6th September 2013 - Delayed in Prague
Friday 6th September 2013
04:00?? What sort of time is this? More like going to work than being on holiday; but needs must as we had to catch the 05:25 from Keleti and had a long way to go, over 450 miles and taking in four countries (Hungary, Slovakia, Czech Republic and Germany). EC174 was mostly formed of Hungarian coaches with one German coach at the front and a Slovakian class 350 loco at the sharp end which would work the train through to Praha (Prague) in the Czech Republic. It was still dark when we set off but there a beautiful sunrise as we ran alongside the river Danube after Vác, what a shame that the whole train was formed of air-conditioned coaches which precluded getting any photos without a horrible reflection in the glass.
It was new track for us beyond Szob with the border between the two countries being easily identified by the jointed track on the Slovakian side. The border station here was at Sturovo which was appreciably bigger than Szob in Hungary with a large yard full of wagons and a couple of locos but there was no sign of any movement. As we progressed through Slovakia the track improved but the train, perversely, lost a bit of time and a further problem emerged in that none of the plug sockets in our coach appeared to be working. The guard had a fiddle in the cabinet at the end of the coach but to no avail so it was off down the train only to find that the only other coach which even had plug sockets was the German one right at the front; luckily they were working and there was a tip-up seat in the bike section to perch on whilst the computer was charging.
EC174 arrived 10 minutes late at Praha hlavní nádraží where it reverses but the only loco in sight was another Slovakian class 350 with a luggage van attached and it was unlikely to be that. There was also a distinct lack of shunting staff hanging around to attach the fresh loco and the fact there would be a delay was confirmed a few minutes later when the new conductor made an announcement. There did not appear to be much point in remaining seated in a stuffy coach on a nice sunny day so a stroll along the platform reaped results when a class 721 diesel went past with some empty coaches.
It turned out that EC174 was waiting for the loco off EC171 in the opposite direction and that was running about an hour late so eventually 371 004 (one of the only two we have had previously for haulage) appeared and attached to our train.
Departure was 30 late and we promptly lost a further five minutes due to single line working in the Praha suburbs. The new (Czech) conductor was a bit more technically minded than his Slovakian counterpart as he manage to reset whatever was preventing the plug sockets working much to the relief of the numerous passengers who wanted to plug in various electronic gizmos.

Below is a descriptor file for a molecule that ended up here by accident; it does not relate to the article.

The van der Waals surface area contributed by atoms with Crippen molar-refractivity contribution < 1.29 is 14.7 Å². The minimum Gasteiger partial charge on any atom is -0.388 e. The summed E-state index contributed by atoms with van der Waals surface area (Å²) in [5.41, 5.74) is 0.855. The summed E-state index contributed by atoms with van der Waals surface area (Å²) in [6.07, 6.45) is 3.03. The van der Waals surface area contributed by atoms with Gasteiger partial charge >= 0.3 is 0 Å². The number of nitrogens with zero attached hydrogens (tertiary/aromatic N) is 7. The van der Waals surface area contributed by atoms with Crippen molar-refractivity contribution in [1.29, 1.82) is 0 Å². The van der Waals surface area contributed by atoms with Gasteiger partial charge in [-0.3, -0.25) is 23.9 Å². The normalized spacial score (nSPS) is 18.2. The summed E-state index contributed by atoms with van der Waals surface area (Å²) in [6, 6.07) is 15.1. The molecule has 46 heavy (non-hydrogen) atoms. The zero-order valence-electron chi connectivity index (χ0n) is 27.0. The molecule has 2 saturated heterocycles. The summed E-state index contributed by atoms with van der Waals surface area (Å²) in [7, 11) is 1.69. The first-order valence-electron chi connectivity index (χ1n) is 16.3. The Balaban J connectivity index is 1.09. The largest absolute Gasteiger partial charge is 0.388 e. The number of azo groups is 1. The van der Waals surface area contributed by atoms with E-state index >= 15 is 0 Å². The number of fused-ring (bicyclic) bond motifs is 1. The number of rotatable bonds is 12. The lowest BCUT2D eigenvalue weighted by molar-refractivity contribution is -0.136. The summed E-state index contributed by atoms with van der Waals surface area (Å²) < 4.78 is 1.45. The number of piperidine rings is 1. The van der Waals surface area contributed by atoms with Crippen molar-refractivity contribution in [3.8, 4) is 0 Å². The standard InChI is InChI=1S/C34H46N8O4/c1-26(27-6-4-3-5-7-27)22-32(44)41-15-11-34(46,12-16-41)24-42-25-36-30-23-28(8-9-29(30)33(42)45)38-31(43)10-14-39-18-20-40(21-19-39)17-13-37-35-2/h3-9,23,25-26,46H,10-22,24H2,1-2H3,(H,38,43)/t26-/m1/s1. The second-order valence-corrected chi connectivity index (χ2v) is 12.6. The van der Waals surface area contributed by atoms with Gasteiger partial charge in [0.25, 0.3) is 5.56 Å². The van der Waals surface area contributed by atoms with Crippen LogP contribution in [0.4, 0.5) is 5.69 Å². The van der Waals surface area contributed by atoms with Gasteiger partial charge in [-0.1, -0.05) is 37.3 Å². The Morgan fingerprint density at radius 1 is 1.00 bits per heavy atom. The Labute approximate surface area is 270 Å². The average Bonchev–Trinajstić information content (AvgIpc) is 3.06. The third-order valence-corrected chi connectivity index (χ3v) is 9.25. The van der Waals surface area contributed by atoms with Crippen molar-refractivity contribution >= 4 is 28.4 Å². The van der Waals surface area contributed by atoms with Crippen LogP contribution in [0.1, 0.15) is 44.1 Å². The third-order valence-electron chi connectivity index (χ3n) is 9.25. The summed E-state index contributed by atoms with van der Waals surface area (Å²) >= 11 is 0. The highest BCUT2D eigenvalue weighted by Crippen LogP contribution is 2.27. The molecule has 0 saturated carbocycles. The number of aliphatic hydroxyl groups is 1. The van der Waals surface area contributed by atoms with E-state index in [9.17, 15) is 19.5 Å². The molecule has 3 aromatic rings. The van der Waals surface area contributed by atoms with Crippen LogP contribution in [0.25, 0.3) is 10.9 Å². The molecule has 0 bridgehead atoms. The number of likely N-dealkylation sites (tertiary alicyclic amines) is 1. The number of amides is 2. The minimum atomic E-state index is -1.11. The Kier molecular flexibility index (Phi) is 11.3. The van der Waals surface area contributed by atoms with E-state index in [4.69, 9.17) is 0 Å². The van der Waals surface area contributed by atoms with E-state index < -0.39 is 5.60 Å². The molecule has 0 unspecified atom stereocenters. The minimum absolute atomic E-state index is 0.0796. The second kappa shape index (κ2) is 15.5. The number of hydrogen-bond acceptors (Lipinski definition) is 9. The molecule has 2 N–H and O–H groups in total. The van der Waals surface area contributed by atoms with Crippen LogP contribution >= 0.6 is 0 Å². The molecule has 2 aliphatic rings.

It was a pleasant and interesting journey through the remainder of the Czech Republic and we changed crew, but not the loco, just over the German border at Bad Schandau. Those of you familiar with Global InterRail tickets will know that these come in two parts; the actual ticket showing all the necessary details and a travel report where you enter all your journeys which the on-train staff check; they are meant to, but often don’t bother, stamp this section – not the actual ticket as it could become unreadable after three weeks of “gripping”. Conductors in Germany tend to be quite keen at gripping things and the inevitable happened after 13 days in six different countries. We had guessed that the ticket would get stamped at some stage in Germany but not on the first trip! Of course now the ticket had one stamp it would no doubt attract some more.
There was a further bout of single line working alongside the river Elbe and we arrived in Dresden 48 minutes late; bang goes the 65 minutes to relax and have a nice cup of tea so it was straight onto the RE to Ruhland which was, thankfully, hauled. We couldn’t relax just yet as the train stopped in a heap accompanied by the pungent smell of warm brakes at the first station of Friedrichstraße; but the driver soon resolved the problem and we arrived at Ruhland on time to connect into a brand new class 442 EMU. Despite being so new that it had that “new train” odour about it, the air-conditioning was not functioning very well in this hot weather and we can’t say that we were very impressed with it.
Cottbus was reached just over 12 hours after departing Budapest and we were grateful that the Radisson Blu hotel was just across the road from the station, even more so that Friday night was “steak night” meaning that two juicy rib-eye steaks, beautifully presented were on offer at a special price – just the thing to round off a long day.
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